Taking into account its earnings report for 2011, these are the multiples that Telefonica trades at today (all values are in Euros):

Telefonica doesn't show up as incredibly distressed. Its equity shows up as only slightly cheaper than, say, Vodafone (NASDAQ:VOD) while carrying the Spanish market stigma. The decision to forgo paying a dividend, even if temporary, removes another possible support for the equity.

Might be a buy at more distressed levels. The problem here is also that when I started doing this series on Spanish stocks, TEF was around 20% cheaper. At those levels it would be a lot more attractive than it is now.

Mediaset Espana

Mediaset is a media company operating 6 different TV channels in Spain, and selling advertising in these.

Advertising is one of the sectors which always suffers during a recession, due to the fact that advertisers can cut budgets and not see negative effects immediately. Another possible negative is that the internet is encroaching on the traditional TV business.

Taking into account its earnings report for 2011, these are the multiples that Mediaset trades at today (all values are in Euros):

Due to the lack of debt, Mediaset already appears attractive from an EV/EBITDA perspective, even if the P/E leaves something to be desired. The clear threats to the business, however, require caution.

Tecnicas Reunidas

Tecnicas Reunidas is yet another construction company, illustrating how Spain's main index is populated with construction and financial stocks.

Taking into account its earnings report for 2011, these are the multiples that Tecnicas Reunidas trades at today (all values are in Euros):

The main claim to fame in Tecnicas Reunidas' accounts, is the strong financial position with no net debt - indeed, it carries 740 million euros in net cash. This allows Tecnicas Reunidas to have a low risk profile and likely makes its dividend sustainable. However, it also means that Tecnicas Reunidas does not trade at distressed levels and is thus not very interesting to buy.

Conclusion

We found the following attractive equities:
 

  • 2 construction and engineering companies, Abengoa and ACS, which given their geographical diversification might already be cheap enough to warrant inspection. Still, construction isn't usually the kind of sector that attracts great attention;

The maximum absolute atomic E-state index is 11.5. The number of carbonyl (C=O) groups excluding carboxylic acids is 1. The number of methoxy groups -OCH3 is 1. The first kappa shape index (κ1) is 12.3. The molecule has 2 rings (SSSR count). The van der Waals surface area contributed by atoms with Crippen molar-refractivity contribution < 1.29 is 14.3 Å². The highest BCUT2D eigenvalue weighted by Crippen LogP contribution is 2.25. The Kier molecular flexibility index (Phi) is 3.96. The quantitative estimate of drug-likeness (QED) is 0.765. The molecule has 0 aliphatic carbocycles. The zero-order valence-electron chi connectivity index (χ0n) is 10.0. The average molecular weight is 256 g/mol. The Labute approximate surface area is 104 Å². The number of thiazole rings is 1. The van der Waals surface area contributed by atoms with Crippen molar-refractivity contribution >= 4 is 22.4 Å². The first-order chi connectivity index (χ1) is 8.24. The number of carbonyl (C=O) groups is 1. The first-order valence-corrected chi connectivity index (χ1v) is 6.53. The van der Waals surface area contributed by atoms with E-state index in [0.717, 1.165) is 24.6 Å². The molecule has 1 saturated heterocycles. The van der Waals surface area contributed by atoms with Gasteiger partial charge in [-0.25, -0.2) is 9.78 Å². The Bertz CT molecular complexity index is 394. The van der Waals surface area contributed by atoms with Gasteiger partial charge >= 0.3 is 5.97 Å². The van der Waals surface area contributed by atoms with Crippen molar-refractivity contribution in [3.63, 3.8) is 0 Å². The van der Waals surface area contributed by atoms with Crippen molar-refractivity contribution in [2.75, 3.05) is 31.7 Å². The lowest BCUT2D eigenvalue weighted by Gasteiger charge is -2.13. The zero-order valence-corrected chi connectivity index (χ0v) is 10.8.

• Amadeus might also be interesting because of its long term prospects;
  • Bolsas Y Mercados, can be interesting on weakness due to the possible consolidation in the sector, where it would be a natural target, while trading at reasonable multiples and carrying a large dividend yield;
  • Endesa is very cheap for an electrical utility, and might even be cheaper than it looks if we take into account the tariff deficit. It seems a like a decent long term buy;
  • Enagas might make sense for an income portfolio, due to its stable nature. But it's more of a fit for a local, than for a foreign investor;
  • IAG might be interesting as a speculative bet on a global airline/economic recovery, since it presents low multiples on an already punished sector worldwide. It can also be an interesting bet if crude were to drop due to excess supply (not motivated by a further economic impact), since fuel is the largest cost for airlines;
  • Mapfre might make sense given its international exposure and dividend yield, though there's risk in the balance sheet due to the exposure to Spanish assets. It requires the belief that Spain won't default;
  • OHL seems like a covert toll road operator trading at distressed levels because of its identification with construction. Such makes its equity attractive.


In this last part I didn't add any exciting opportunities to the list. It happens that between starting this series of articles and finishing it, the Spanish market went up more than 12%, with some stocks greatly exceeding that performance. This meant that in the later parts of the series Spanish stocks were already much less attractive.

Still, for a first contact with the Spanish market, I feel that this series was useful in highlighting some opportunities, and will become useful once again if the Spanish market retests or even takes out its lows.

Source: Blood In The Streets, Spain, Part 7